Native youth in Oregon. Photo: Alyssa Macy / Confederated Tribes of Warm Springs

Empower tribal communities to address the suicide crisis

Addressing Indian Country’s Suicide Crisis by Empowering Tribal Communities
By Senator Elizabeth Warren and Representative Raúl M. Grijalva

Native American reservations are experiencing an epidemic of suicide that is claiming the lives of countless young people. The lingering trauma of lost brothers, sisters, neighbors, and friends echoes through families and communities across Indian Country for years, even generations.

As members of Congress, we have the opportunity—and the responsibility—to mobilize federal resources and work with tribal communities on culturally relevant solutions that will save lives. We have introduced the Native American Suicide Prevention Act to ensure collaboration among states and federally recognized tribes, tribal entities, and urban Indian organizations to design and implement statewide suicide intervention and prevention strategies that work for their communities.

With almost 45,000 suicides in the United States during 2016 alone, and rapidly increasing suicide rates across all demographic groups, it is now more important than ever to take action. It is even more pressing in Indian Country, where suicide rates have reached a crisis level. Suicide is the second leading cause of death for Native people ages 10–34. And for AI/AN people ages 15–34, the suicide rate is 1.5 times higher than the national average. On some reservations, the youth suicide rate is 10 times the national average.

While bipartisan legislation like the Garrett Lee Smith Memorial Act provided funding for suicide prevention on college campuses—including tribal colleges and universities—there is still much to be done for suicide prevention efforts for Native American youth.

Sen. Elizabeth Warren (D-Massachusetts). Photo: National Congress of American Indians

Any conversation on suicide intervention and prevention must begin at the grassroots, and tribal communities must be involved in every step of the process, from conception and design to implementation. Tribal citizens know what works for their communities, and it’s time to reinforce their efforts to implement multi-dimensional and culturally competent approaches to suicide prevention.

Some tribes and Native organizations have successfully developed specialized programs to serve their communities, including the incorporation of Native culture and traditions. Under our legislation, culturally competent programs would be encouraged, explored, supported, and applied broadly to help save more lives—both on and off the reservation.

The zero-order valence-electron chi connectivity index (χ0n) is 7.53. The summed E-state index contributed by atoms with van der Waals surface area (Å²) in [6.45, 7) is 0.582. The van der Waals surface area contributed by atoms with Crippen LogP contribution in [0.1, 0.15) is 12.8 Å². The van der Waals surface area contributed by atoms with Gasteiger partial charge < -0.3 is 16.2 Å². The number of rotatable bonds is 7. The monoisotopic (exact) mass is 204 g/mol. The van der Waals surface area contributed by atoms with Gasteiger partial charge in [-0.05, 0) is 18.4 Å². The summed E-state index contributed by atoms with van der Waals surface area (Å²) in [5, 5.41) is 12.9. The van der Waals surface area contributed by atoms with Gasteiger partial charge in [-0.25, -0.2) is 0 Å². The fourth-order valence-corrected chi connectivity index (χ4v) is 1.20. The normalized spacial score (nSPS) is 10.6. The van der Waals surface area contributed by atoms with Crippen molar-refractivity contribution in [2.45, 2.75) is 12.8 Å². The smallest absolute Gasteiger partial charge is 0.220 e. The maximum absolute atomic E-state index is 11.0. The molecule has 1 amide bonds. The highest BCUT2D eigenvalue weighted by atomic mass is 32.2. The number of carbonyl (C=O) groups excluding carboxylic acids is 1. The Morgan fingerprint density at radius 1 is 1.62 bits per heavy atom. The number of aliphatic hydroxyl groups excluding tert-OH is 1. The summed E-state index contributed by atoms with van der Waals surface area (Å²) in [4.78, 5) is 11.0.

We have heard the devastating stories of young people taken from us too soon and the trauma left behind by their death. We have heard the heart-wrenching stories from parents, siblings, and friends who were unable to recognize the signs of depression before it was too late. We have heard from constituents, advocates, and tribal leaders who are demanding action and a seat at the table in the effort to create a solution that solves this crisis and saves their communities. The Native American Suicide Prevention Act recognizes their important voices, upholds tribal sovereignty, and asserts that tribal communities are active participants and partners for designing and implementing the suicide prevention programs that best suit their communities.

Rep. Raúl M. Grijalva (D-Arizona). Photo: National Congress of American Indians

Congressman Grijalva has championed the Native American Suicide Prevention Act in the House of Representatives since 2013, and led it most recently with Congressman Tom Cole (R–Okla.). Today, Senator Warren and Senator Lisa Murkowski (R–Alaska) introduced a Senate version of the bill. September is National Suicide Prevention Awareness Month, and last week was National Suicide Prevention Week. So now is an opportune time to reaffirm that both parties in Congress must work to ensure suicide prevention efforts include tribal communities.

The Native American Suicide Prevention Act won’t solve this crisis on its own. We can, and we should, do much more on multiple fronts to address mental health issues, historical and intergenerational trauma, and the root causes of depression and suicide in Indian Country. However, we remain confident that this bipartisan bill is an important step forward to combatting this tragic loss of life and ensuring that far fewer families and communities will face the unspeakable trauma of losing a loved one to suicide.

Elizabeth Warren, a Democrat, is a U.S. senator from Massachusetts.

Congressman Raúl M. Grijalva represents the third congressional district in Arizona. He is currently the ranking member of the House Natural Resources Committee and Co-Chair of the Congressional Progressive Caucus.

Join the Conversation